I often attend the festival as a regular member of the audience. I met my friend at Flahertiana once. I think I watched some three films in a row by that time. We decided to go get a bite. So we are sitting in the pizzeria, having lunch in silence. At some point, I started to feel like I am inside a film. Isaw storylines unfolding around me, it was so vivid and colourful. Life was happening around me and I was feeling that acutely. When we stepped outside, I told about that to my friend. It turned out that he felt the same at that moment. It could be the most vivid moment of experiencing Flahertiana: how it stepped out from the cinema hall, from the film into the real-life that surrounds me.

Cultural Programme Curator

Cultural Programme Curator (since 2016)
– For most of the year, I work in IT and join Flahertiana team only during the festival week. Culture and IT have always been opposite spheres for me: my job is about technology, business and profit increase, whereas Flahertiana is for 100% about a person. We select films for people, bring directors, so they could talk about their films, and then the audience themselves start filming and get involved in discussions. I like such a combination of different spheres, the festival fills me and brings me joy every year.

Cultural Programme Curator is a person who presents the city to the participants. Firstly, I try to compile everything noteworthy happening in Perm at the time: performances, popular spots and restaurants – many are interested in local cuisine. Some guests come with a specific plan: they want, for example, to venture out to a remote village, get to know the local culture because it's somehow connected to their remote ancestors. Or you help organise a trip or take people to well-known places like Perm-36 or Perm Opera and Ballet Theatre.

I get a lot of help from volunteers. They are really cool – medics, students from the UK, DJs, art lovers, school pupils who translate tour guides in museums for the participants. Sometimes a volunteer would get so engrossed in accompanying the director, that they'd fall into a river by accident!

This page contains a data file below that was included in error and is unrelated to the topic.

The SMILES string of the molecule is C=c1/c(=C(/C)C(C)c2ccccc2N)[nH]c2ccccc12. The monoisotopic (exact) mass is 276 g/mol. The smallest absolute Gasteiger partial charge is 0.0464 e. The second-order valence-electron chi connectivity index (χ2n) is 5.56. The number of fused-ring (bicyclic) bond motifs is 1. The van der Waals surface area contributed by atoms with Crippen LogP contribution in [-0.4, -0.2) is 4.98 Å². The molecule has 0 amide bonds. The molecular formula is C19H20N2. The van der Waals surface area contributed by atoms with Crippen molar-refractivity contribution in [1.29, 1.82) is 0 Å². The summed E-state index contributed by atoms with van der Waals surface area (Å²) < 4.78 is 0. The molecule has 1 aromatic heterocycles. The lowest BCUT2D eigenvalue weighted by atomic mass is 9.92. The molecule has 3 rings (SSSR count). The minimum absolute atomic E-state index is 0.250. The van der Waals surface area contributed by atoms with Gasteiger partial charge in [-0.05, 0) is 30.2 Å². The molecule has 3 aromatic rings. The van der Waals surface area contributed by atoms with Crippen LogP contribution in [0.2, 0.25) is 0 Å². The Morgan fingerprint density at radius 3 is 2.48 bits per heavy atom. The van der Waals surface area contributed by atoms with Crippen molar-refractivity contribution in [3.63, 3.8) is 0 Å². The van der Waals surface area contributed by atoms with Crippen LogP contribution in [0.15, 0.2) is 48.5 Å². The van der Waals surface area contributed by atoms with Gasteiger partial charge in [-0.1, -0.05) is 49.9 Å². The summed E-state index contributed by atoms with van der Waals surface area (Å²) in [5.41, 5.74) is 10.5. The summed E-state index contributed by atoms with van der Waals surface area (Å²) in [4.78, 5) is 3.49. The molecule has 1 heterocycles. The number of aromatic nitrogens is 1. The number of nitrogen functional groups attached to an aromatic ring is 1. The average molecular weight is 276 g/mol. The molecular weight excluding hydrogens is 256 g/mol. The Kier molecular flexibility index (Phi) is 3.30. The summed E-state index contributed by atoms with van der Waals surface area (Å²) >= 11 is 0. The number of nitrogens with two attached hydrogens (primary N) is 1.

One of the exotic events in our programme – a trip to the authentic Russian banya. I learned of it when I came to the first team meeting. Vladimir Sokolov, the festival's director, was joking – how do you tell your new curator, basically, a girl you've just met, that she'll have to go to a bathhouse with a bunch of strangers. I had to get up the nerve and do it!

Before working at Flahertiana I didn't fully understand what are documentary films and that Flahertiana is actually so big and wonderful. I learned everything on the go. At first, I would get surprised that documentary films can be so different in form and content. I started watching more documentaries every year. Now I watch them regularly even after the festival finishes.

Video technician

video technician (since 2013)
– Flahertiana is very much like a marathon. I do cycle racing: on track you go day after day without stops. It is the same at the festival: you come, you work, you repeat it the next day. It's nonstop but at the same time you are at a true party. All films are different, there are many auditoriums – you always switch between them and are always in the extreme mode. Of course, there is no chance to watch at least one film from start to finish.

There are true masterpieces among films, ones you want to watch from the first minute till the last. My experience helps me – I immediately understand whether it is a good film for me or not. Tick a mental box – ok, I'll need to see it. One of my favourites is 24 Snow by Mikhail Barynin. I saw the scene where the temperature falls below -50 degrees. And such amazing camera work!

I would be happy to say that documentary films strike me most but I am an admirer of any quality cinema. Music might get me. Or I feel everything is done with the soul. I don't separate fiction and non-fiction films. Every talented creative work is totally beautiful.

SMM manager of the festival

SMM manager of the festival (since 2019)
press attache of Perm Film Committee and Novy Kurs Film Studio
– When I dated a guy in my first years of university, he once cancelled our date because of Flahertiana. I then had no idea what it was. In some time I heard something about student screenings of VUZ-Flahertiana but had no wish to watch them because of that silly grudge.